Because smoke isn’t a true allergen, it does not create the same immune response (i.e. allergy attack) that a grain of pollen would. Or course there is no denying that smoke can aggravate and irritate underlying allergies, but it really cannot be considered the cause of them.
There are some cases of true tobacco allergy, these are very rare and are caused by direct contact with live tobacco plants or leaves. So, unless you are a tobacco harvester on a tobacco plantation, it is highly unlikely that you will ever develop tobacco allergies.
'kay? So, back to the article...
I am not alone in this revulsion to strong personal smells
No one's alone on the internet, dear. Every crackpot is catered for.
There is a burgeoning fragrance-free movement. According to a paper by Christy De Vader of Loyola College and Paxon Barker of the University of Maryland titled "Fragrance in the Workplace is the New Second-Hand Smoke,"...
Ooh, a paper! So that will have been peer-reviewed, published and available on PubMed, right?
Er, no. It was actually a speech given at a Las Vegas Conference earlier this year organised by these guys. Still, let's see what they said:
...the fragrance-free movement stands to "gain a quicker hold and garner more attention than did passive smoking," and laws pertaining to safety regulations can be applied to limit fragrance exposure in the workplace.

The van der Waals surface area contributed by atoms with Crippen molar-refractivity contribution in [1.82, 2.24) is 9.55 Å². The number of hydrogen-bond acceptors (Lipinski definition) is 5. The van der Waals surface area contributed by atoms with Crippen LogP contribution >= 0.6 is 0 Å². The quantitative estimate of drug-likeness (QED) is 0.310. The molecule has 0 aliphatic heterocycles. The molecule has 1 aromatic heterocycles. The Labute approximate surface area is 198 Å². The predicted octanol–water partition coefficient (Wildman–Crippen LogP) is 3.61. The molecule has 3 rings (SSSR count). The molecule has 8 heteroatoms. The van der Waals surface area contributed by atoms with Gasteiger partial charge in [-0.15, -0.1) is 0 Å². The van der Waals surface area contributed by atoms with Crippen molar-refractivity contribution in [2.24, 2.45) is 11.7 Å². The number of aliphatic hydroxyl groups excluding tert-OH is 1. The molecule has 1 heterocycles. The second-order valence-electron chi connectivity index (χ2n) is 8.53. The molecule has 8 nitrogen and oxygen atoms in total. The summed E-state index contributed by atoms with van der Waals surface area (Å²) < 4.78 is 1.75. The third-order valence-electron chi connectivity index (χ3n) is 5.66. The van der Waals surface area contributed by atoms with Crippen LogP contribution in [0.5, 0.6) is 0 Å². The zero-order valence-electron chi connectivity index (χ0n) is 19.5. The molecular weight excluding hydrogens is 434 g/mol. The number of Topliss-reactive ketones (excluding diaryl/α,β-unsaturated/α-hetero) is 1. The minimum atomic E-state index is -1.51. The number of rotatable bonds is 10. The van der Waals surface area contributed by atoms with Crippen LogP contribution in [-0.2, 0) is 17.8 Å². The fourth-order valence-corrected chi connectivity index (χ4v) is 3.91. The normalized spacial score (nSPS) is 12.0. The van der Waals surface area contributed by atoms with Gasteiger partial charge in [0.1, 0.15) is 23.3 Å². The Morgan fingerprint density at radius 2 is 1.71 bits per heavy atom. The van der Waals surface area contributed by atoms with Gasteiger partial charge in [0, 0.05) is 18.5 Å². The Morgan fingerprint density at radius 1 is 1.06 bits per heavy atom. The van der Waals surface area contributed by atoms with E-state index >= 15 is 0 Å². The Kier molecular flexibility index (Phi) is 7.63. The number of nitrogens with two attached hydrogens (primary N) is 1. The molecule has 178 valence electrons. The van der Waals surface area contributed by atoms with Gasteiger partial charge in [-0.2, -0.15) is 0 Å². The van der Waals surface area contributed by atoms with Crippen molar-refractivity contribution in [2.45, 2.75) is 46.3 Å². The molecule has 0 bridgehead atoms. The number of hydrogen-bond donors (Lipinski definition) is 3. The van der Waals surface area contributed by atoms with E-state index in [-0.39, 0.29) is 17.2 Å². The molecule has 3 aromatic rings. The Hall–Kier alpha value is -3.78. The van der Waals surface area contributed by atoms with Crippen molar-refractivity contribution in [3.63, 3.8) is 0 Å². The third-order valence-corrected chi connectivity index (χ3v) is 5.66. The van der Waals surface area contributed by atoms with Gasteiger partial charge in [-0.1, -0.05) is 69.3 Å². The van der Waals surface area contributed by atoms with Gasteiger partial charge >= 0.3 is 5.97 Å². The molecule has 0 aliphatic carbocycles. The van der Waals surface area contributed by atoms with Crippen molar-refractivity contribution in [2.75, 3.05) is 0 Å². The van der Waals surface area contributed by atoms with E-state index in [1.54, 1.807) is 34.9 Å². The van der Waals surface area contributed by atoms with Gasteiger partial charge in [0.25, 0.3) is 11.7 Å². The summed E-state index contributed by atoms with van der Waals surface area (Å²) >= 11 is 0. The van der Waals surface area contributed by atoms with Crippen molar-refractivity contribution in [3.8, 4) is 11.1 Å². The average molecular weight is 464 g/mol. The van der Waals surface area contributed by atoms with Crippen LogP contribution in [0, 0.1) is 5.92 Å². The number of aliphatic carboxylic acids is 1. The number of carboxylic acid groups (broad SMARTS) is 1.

"Men and women... contribute their own personal 'chemical soup' to the general 'chemical soup' that the general public breathes," they write. "This use of personal care products containing synthetic fragrance creates a 'bubble' of toxins for the wearer that continues to emit toxins hours after the product was initially used."
I doubt this is a "paper" that's going to be troubling the Nobel Committee this year. Chemical soups and bubbles of toxins indeed.
I was trapped in just such a bubble that day on the bus. I tried turning my head sharply to suck in the air from the row behind me through the small space between the chair back and the glass. But the man's various smells followed my nose, enveloping me whole. Ultimately, I had no choice but to breathe through my mouth.
Um, okay. That sounds like a fairly minor imposition. Not exactly Rosa Parks are you?
An hour-and-a-half later, I emerged from the bus into the Port Authority terminal lightheaded from mouth-breathing and in the throes of an allergy attack. To add insult to injury, my hair and clothes held on to his scents all night.
How seriously we can you take someone who gets light-headed from breathing through her mouth?
It's hard to think of anything more selfish and rude.
Then you should try a bit harder because it it really isn't.
Allergies aside, what makes a person think anyone else would want to smell his or her perfume any more than we'd want to hear the music blaring in his or her headphones? Or breathe in cigarette smoke?
Can you hear the 'next logical step' argument approaching? You should.
If we can prohibit people from stinking up public parks with second-hand smoke, as Mayor Bloomberg would like to do, why not also prohibit them from also filling our lungs with the chemical toxins found in synthetic fragrances?
And do you know what? She's absolutely right. If the government can ban smoking outdoors without any scientific justification and for no better reason than that "smoking doesn't belong there", it is perfectly reasonable to ban anything on a whim. When the state begins to legislate on the basis of personal preference, the law is in the hands of whoever can shout the loudest. And, my word, the Multiple Chemical Sensitivity people can shout. Just wait until these clowns hear about thirdhand smoke then you'll see what serious hypochondria looks like. And that, of course, why some much effort is being put into creating the thirdhand smoke scare in the first place.